connectivity problem. The second return type performs that function
   for all layouts held by the client for the filesystem that
   corresponds to the current filehandle used for the LAYOUTRETURN
   operation.  The third return type performs that function for all
   layouts held by the client; it is intended for situations in which a
   device is shared across all or most of the filesystems from a server
   for which the client has layouts.

3.1. ARGUMENT (18.44.1)

   The ARGUMENT specification of the LAYOUTRETURN operation in section
   18.44.1 of [RFC5661] is replaced by the following XDR code [XDR]:

     /* Constants used for new LAYOUTRETURN and CB_LAYOUTRECALL */
     const LAYOUT4_RET_REC_FILE      = 1;
     const LAYOUT4_RET_REC_FSID      = 2;
     const LAYOUT4_RET_REC_ALL       = 3;
     const LAYOUT4_RET_REC_FILE_NO_ACCESS    = 4;
     const LAYOUT4_RET_REC_FSID_NO_ACESSS    = 5;
     const LAYOUT4_RET_REC_ALL_NO_ACCESS     = 6;

     enum layoutreturn_type4 {
          LAYOUTRETURN4_FILE = LAYOUT4_RET_REC_FILE,
          LAYOUTRETURN4_FSID = LAYOUT4_RET_REC_FSID,
          LAYOUTRETURN4_ALL  = LAYOUT4_RET_REC_ALL,



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          LAYOUTRETURN4_FILE_NO_ACCESS = LAYOUT4_RET_REC_FILE_NO_ACCESS,
          LAYOUTRETURN4_FSID_NO_ACCESS = LAYOUT4_RET_REC_FSID_NO_ACCESS,
          LAYOUTRETURN4_ALL_NO_ACCESS  = LAYOUT4_RET_REC_ALL_NO_ACCESS
     };

     struct layoutreturn_file4 {
           offset4         lrf_offset;
           length4         lrf_length;
           stateid4        lrf_stateid;
           /* layouttype4 specific data */
           opaque          lrf_body<>;
     };

     struct layoutreturn_device_no_access4 {
           deviceid4     lrdna_deviceid;
           nfsstat4      lrdna_status;
     };

     struct layoutreturn_file_no_access4 {
           offset4         lrfna_offset;
           length4         lrfna_length;
           stateid4        lrfna_stateid;
           deviceid4       lrfna_deviceid;
           nfsstat4        lrfna_status;
           /* layouttype4 specific data */
           opaque          lrfna_body<>;
     };

     union layoutreturn4 switch(layoutreturn_type4 lr_returntype) {
           case LAYOUTRETURN4_FILE:
                   layoutreturn_file4             lr_layout;
           case LAYOUTRETURN4_FILE_NO_ACCESS:
                   layoutreturn_file_no_access4   lr_layout_na;
           case LAYOUTRETURN4_FSID_NO_ACCESS:
           case LAYOUTRETURN4_ALL_NO_ACCESS:
                   layoutreturn_device_no_access4      lr_device<>;
           default:
                   void;
     };




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3.2. RESULT (18.44.2)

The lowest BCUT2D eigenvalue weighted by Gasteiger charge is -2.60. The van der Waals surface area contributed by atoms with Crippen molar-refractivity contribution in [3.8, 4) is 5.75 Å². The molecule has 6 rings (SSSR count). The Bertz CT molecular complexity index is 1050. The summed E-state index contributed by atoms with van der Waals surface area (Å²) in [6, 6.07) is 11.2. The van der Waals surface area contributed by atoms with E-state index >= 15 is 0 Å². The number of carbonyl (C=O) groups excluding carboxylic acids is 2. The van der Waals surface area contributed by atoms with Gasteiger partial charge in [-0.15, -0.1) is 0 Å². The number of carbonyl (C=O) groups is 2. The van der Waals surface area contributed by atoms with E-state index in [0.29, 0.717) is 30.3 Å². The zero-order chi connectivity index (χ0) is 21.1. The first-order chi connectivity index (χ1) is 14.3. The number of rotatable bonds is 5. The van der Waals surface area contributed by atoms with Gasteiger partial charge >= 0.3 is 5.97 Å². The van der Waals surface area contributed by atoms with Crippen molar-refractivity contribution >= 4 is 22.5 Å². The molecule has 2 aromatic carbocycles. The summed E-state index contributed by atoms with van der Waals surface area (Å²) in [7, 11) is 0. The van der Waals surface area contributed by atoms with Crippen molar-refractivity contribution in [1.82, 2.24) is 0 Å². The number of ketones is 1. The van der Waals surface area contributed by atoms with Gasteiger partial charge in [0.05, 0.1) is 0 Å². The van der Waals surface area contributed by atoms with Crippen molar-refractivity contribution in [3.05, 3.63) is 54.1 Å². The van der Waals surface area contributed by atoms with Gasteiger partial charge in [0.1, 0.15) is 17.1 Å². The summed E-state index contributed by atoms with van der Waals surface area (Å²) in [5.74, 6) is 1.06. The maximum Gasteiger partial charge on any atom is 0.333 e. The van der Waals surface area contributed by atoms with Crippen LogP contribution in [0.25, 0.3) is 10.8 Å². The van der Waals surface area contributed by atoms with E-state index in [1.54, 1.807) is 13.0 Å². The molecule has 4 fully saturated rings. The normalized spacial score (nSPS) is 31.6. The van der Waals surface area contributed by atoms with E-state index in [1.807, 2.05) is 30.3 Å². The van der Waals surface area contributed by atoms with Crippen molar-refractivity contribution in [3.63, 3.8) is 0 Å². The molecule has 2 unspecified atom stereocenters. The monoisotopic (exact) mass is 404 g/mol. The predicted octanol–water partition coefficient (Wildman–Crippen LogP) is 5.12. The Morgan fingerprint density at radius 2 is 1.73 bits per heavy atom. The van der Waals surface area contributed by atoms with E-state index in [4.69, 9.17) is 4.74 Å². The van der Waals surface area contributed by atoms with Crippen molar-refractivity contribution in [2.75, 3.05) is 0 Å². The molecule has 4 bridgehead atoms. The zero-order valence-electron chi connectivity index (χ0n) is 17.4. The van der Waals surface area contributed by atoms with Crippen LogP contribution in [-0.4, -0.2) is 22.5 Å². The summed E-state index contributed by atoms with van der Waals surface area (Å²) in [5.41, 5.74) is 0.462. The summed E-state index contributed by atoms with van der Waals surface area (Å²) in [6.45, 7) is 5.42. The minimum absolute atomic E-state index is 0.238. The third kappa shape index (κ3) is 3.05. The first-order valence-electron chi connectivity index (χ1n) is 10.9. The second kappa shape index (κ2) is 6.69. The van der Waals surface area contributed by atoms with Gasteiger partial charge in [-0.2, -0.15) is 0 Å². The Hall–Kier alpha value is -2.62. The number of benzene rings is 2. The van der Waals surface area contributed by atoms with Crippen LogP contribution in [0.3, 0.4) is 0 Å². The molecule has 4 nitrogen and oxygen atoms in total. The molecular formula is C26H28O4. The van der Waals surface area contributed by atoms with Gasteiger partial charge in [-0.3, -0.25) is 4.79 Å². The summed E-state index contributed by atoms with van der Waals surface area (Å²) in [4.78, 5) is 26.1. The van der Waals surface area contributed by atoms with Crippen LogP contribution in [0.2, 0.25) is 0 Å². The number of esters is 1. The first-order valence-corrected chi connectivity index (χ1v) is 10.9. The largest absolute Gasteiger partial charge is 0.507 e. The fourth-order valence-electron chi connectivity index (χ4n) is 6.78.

The RESULT of the LAYOUTRETURN operation is unchanged; see section
   18.44.2 of [RFC5661].


3.3. DESCRIPTION (18.44.3)

   The following text is added to the end of the LAYOUTRETURN operation
   DESCRIPTION in section 18.44.3 of [RFC5661]:

   There are three NO_ACCESS layoutreturn_type4 values that indicate a
   persistent lack of client ability to access storage device(s),
   LAYOUT4_RET_REC_FILE_NO_ACCESS, LAYOUT4_RET_REC_FSID_NO_ACCESS and
   LAYOUT4_RET_REC_ALL_NO_ACCESS. A client uses these return types to
   return a layout (or portion thereof) for a file, return all layouts
   for an FSID or all layouts from that server held by the client, and
   in all cases to inform the server that the reason for the return is
   the client's inability to access one or more storage devices. The
   same stateid may be used or the client MAY force use of a new stateid
   in order to report a new error.

   An NFS error value (nfsstat4) is included for each device for these
   three NO_ACCESS return types to provide additional information on the
   cause. The allowed NFS errors are those that are valid for an NFS
   READ or WRITE operation, and NFS4ERR_NXIO is also allowed to report
   an inaccessible device. The server SHOULD log the received NFS error
   value, but that error value does not affect server processing of the
   LAYOUTRETURN operation. All uses of the NO_ACCESS layout return types
   that report NFS errors SHOULD be logged by the client.

   The client MAY use the new LAYOUT4_RET_REC_FILE_NO_ACCESS when only
   one file, or a small number of files are affected. If the access
   problem affects multiple devices, the client may use multiple file
   layout return operations; each return operation SHOULD return a
   layout extent obtained from the device for which an error is being
   reported. In contrast, both LAYOUT4_RET_REC_FSID_NO_ACCESS and